‘Booster Proud of His Largess and Game-Day Parties’ Analysis

He may not be the world’s most interesting man, but he certainly could make a case.

Roy Adams, a 75-year-old super-fan extraordinaire, is one of those rare people you meet in life where there is really nobody like him. He was described in the story as “the Great Gatsby of college sports” due to his lavish parties that really, in a way, are only comparable to something you get out of a book/movie, like “The Great Gatsby.”

This man was a former University of Tennessee booster, who has just about probably always done exactly what he wants to do in life. He is one of the few boosters that openly admits to providing impermissible benefits to players, while shrugging it off as no big deal.

“I knew the N.C.A.A. rules,” he said. “I just didn’t care for them.”

Even as just a mere reader who has never met Roy Adams or heard him talk, I can tell you that he is most definitely a quote machine based off that quote alone. The writer of the piece, Ben Strauss, did a good job by feeding us no mundane quotes. Every quote he used from Adams was gold, but then again going back to what I was saying, as a perceived quote machine, I don’t think Strauss was ever going to have a hard time getting great quotes into this story from Adams.

Another great thing Strauss did when he wrote this piece is how he told the story. In more cases than not, you’re not going to start a profile story on someone with basic information, like the person’s birthplace and who their parents were. That’s not to say that’s not important information that shouldn’t be included at all in the story, but that’s something that anyone can probably look up on the Internet. I want to know interesting details, which is exactly what Strauss did and did well.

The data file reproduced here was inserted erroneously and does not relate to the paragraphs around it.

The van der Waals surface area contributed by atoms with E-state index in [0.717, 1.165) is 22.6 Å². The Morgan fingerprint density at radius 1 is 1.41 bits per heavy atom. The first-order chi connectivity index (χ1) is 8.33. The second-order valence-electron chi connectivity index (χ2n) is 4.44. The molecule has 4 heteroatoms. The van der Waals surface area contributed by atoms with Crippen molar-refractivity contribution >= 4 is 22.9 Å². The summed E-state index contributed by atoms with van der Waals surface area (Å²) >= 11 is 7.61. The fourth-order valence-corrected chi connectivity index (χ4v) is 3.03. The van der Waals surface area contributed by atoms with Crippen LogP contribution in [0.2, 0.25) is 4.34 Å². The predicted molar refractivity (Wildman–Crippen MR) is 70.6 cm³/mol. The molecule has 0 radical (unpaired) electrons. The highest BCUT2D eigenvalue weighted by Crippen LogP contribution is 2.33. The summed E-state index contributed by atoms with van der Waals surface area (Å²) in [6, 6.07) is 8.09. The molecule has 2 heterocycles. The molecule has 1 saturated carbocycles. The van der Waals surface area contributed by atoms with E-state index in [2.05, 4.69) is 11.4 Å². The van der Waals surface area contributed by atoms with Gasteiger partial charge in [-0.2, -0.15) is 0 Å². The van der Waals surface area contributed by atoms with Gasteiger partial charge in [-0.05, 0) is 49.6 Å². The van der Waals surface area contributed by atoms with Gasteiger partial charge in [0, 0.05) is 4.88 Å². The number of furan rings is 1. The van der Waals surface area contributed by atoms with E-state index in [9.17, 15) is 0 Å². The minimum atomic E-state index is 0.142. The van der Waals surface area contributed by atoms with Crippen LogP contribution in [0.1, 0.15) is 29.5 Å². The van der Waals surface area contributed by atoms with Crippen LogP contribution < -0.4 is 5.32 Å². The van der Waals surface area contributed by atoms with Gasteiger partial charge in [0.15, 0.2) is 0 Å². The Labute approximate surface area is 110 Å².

The detail and description used was excellent. Although he’s the type of guy that you can probably get a worthy story out of just by talking to him on the street, this story was really made because of his house and the weekly gameday parties he throws there on Saturdays.

It was things like knowing that there weren’t just a lot of TVs in his house, but that there are 36 in all across five TV viewing rooms, in addition to three game rooms and a wet bar. He has a picture with Nick Saban hanging on the wall, and a signed picture of Richard Nixon, too. There is also a urinal in the pantry and a stuffed deer head on the wall. I even know that at these Gatsby-esque parties, there are big-name people who attend, such as Romaro Miller, Bobby Ray Franklin and Ron Gust. All in all, just great storytelling on the writer’s part.

So to sum things up, it was definitely a piece I enjoyed. Sure, I am maybe a little biased because I really enjoy college football, but I think it was a compelling enough story where even someone who doesn’t like sports at all could enjoy it. I think that if you can accomplish that as a writer than it was probably a job well done on your part.

http://www.nytimes.com/2013/10/05/sports/ncaafootball/booster-proud-of-his-largess-and-game-day-parties.html

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